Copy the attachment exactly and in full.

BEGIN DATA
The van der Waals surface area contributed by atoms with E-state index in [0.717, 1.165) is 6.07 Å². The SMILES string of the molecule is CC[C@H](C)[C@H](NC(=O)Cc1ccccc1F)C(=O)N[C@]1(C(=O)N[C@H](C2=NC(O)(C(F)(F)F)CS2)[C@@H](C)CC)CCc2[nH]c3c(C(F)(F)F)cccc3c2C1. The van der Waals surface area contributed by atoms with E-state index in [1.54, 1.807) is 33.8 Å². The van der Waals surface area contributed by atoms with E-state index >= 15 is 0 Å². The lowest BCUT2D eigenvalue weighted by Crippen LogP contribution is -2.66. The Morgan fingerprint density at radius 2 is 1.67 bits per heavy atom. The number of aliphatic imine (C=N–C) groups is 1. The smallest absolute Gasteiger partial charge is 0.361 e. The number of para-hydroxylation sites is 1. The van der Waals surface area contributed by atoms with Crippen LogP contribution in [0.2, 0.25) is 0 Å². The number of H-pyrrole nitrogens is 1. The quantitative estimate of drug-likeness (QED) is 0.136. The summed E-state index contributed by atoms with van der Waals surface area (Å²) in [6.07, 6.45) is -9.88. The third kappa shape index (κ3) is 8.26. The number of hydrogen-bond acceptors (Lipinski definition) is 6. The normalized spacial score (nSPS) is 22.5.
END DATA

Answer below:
The van der Waals surface area contributed by atoms with E-state index in [0.717, 1.165) is 6.07 Å². The SMILES string of the molecule is CC[C@H](C)[C@H](NC(=O)Cc1ccccc1F)C(=O)N[C@]1(C(=O)N[C@H](C2=NC(O)(C(F)(F)F)CS2)[C@@H](C)CC)CCc2[nH]c3c(C(F)(F)F)cccc3c2C1. The van der Waals surface area contributed by atoms with E-state index in [1.54, 1.807) is 33.8 Å². The van der Waals surface area contributed by atoms with E-state index >= 15 is 0 Å². The lowest BCUT2D eigenvalue weighted by Crippen LogP contribution is -2.66. The Morgan fingerprint density at radius 2 is 1.67 bits per heavy atom. The number of aliphatic imine (C=N–C) groups is 1. The smallest absolute Gasteiger partial charge is 0.361 e. The number of para-hydroxylation sites is 1. The van der Waals surface area contributed by atoms with Crippen LogP contribution in [0.2, 0.25) is 0 Å². The number of H-pyrrole nitrogens is 1. The quantitative estimate of drug-likeness (QED) is 0.136. The summed E-state index contributed by atoms with van der Waals surface area (Å²) in [6.07, 6.45) is -9.88. The third kappa shape index (κ3) is 8.26. The number of hydrogen-bond acceptors (Lipinski definition) is 6. The normalized spacial score (nSPS) is 22.5.